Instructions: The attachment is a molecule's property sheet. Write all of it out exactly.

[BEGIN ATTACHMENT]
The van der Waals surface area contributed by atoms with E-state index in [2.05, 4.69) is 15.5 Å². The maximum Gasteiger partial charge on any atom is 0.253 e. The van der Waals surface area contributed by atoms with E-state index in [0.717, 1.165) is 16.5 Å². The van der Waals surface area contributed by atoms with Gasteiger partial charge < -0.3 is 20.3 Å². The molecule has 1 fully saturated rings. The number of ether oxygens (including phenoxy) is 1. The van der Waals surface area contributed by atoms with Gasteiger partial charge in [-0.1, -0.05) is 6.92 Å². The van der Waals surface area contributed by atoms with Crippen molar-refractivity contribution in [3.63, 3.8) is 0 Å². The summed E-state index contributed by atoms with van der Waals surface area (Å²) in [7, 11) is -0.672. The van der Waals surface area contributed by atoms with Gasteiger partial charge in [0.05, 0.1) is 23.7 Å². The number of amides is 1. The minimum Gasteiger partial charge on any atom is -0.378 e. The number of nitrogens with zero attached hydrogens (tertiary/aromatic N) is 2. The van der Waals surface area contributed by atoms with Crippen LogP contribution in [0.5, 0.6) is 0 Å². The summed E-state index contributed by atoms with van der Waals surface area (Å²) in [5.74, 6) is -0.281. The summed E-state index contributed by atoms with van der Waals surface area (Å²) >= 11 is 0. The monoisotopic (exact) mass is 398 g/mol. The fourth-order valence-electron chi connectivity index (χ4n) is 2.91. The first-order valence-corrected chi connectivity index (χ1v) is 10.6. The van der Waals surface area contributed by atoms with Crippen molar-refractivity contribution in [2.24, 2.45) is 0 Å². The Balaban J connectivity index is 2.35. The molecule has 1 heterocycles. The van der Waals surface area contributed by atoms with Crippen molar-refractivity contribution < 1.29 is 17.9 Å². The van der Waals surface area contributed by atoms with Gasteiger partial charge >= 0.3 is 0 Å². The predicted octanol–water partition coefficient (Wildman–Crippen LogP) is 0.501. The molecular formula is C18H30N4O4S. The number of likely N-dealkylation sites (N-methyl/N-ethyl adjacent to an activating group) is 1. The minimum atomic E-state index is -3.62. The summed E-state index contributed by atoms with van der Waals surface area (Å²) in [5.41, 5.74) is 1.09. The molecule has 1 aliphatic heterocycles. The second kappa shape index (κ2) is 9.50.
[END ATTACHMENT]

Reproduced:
The van der Waals surface area contributed by atoms with E-state index in [2.05, 4.69) is 15.5 Å². The maximum Gasteiger partial charge on any atom is 0.253 e. The van der Waals surface area contributed by atoms with E-state index in [0.717, 1.165) is 16.5 Å². The van der Waals surface area contributed by atoms with Gasteiger partial charge < -0.3 is 20.3 Å². The molecule has 1 fully saturated rings. The number of ether oxygens (including phenoxy) is 1. The van der Waals surface area contributed by atoms with Gasteiger partial charge in [-0.1, -0.05) is 6.92 Å². The van der Waals surface area contributed by atoms with Crippen molar-refractivity contribution in [3.63, 3.8) is 0 Å². The summed E-state index contributed by atoms with van der Waals surface area (Å²) in [7, 11) is -0.672. The van der Waals surface area contributed by atoms with Gasteiger partial charge in [0.05, 0.1) is 23.7 Å². The number of amides is 1. The minimum Gasteiger partial charge on any atom is -0.378 e. The number of nitrogens with zero attached hydrogens (tertiary/aromatic N) is 2. The van der Waals surface area contributed by atoms with Crippen LogP contribution in [0.5, 0.6) is 0 Å². The summed E-state index contributed by atoms with van der Waals surface area (Å²) in [5.74, 6) is -0.281. The summed E-state index contributed by atoms with van der Waals surface area (Å²) >= 11 is 0. The monoisotopic (exact) mass is 398 g/mol. The fourth-order valence-electron chi connectivity index (χ4n) is 2.91. The first-order valence-corrected chi connectivity index (χ1v) is 10.6. The van der Waals surface area contributed by atoms with Crippen molar-refractivity contribution in [2.24, 2.45) is 0 Å². The Balaban J connectivity index is 2.35. The molecule has 1 heterocycles. The van der Waals surface area contributed by atoms with Crippen molar-refractivity contribution < 1.29 is 17.9 Å². The van der Waals surface area contributed by atoms with Gasteiger partial charge >= 0.3 is 0 Å². The predicted octanol–water partition coefficient (Wildman–Crippen LogP) is 0.501. The molecular formula is C18H30N4O4S. The number of likely N-dealkylation sites (N-methyl/N-ethyl adjacent to an activating group) is 1. The minimum atomic E-state index is -3.62. The summed E-state index contributed by atoms with van der Waals surface area (Å²) in [5.41, 5.74) is 1.09. The molecule has 1 aliphatic heterocycles. The second kappa shape index (κ2) is 9.50.